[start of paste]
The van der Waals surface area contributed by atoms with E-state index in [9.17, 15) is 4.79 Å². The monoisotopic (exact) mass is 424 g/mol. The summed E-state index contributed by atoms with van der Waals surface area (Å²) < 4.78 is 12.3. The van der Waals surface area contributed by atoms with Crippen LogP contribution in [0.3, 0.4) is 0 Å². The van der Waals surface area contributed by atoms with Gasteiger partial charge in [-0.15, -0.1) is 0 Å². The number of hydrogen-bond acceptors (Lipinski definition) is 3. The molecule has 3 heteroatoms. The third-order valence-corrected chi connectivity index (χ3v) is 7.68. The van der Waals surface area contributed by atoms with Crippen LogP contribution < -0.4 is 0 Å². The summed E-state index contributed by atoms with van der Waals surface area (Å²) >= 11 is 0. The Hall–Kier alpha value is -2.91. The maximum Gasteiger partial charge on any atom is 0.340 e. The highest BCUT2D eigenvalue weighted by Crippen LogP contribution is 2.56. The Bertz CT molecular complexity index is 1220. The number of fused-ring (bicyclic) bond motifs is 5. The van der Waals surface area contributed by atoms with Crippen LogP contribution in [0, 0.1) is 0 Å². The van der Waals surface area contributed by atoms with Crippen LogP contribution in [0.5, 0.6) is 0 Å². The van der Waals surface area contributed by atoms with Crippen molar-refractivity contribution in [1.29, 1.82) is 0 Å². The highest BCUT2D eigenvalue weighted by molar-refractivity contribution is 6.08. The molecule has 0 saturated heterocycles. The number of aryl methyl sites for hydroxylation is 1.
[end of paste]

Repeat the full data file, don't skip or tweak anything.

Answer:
The van der Waals surface area contributed by atoms with E-state index in [9.17, 15) is 4.79 Å². The monoisotopic (exact) mass is 424 g/mol. The summed E-state index contributed by atoms with van der Waals surface area (Å²) < 4.78 is 12.3. The van der Waals surface area contributed by atoms with Crippen LogP contribution in [0.3, 0.4) is 0 Å². The van der Waals surface area contributed by atoms with Gasteiger partial charge in [-0.15, -0.1) is 0 Å². The number of hydrogen-bond acceptors (Lipinski definition) is 3. The molecule has 3 heteroatoms. The third-order valence-corrected chi connectivity index (χ3v) is 7.68. The van der Waals surface area contributed by atoms with Crippen LogP contribution < -0.4 is 0 Å². The summed E-state index contributed by atoms with van der Waals surface area (Å²) >= 11 is 0. The Hall–Kier alpha value is -2.91. The maximum Gasteiger partial charge on any atom is 0.340 e. The highest BCUT2D eigenvalue weighted by Crippen LogP contribution is 2.56. The Bertz CT molecular complexity index is 1220. The number of fused-ring (bicyclic) bond motifs is 5. The van der Waals surface area contributed by atoms with Crippen LogP contribution in [0, 0.1) is 0 Å². The van der Waals surface area contributed by atoms with Crippen LogP contribution in [0.5, 0.6) is 0 Å². The van der Waals surface area contributed by atoms with Crippen molar-refractivity contribution in [1.29, 1.82) is 0 Å². The highest BCUT2D eigenvalue weighted by molar-refractivity contribution is 6.08. The molecule has 0 saturated heterocycles. The number of aryl methyl sites for hydroxylation is 1.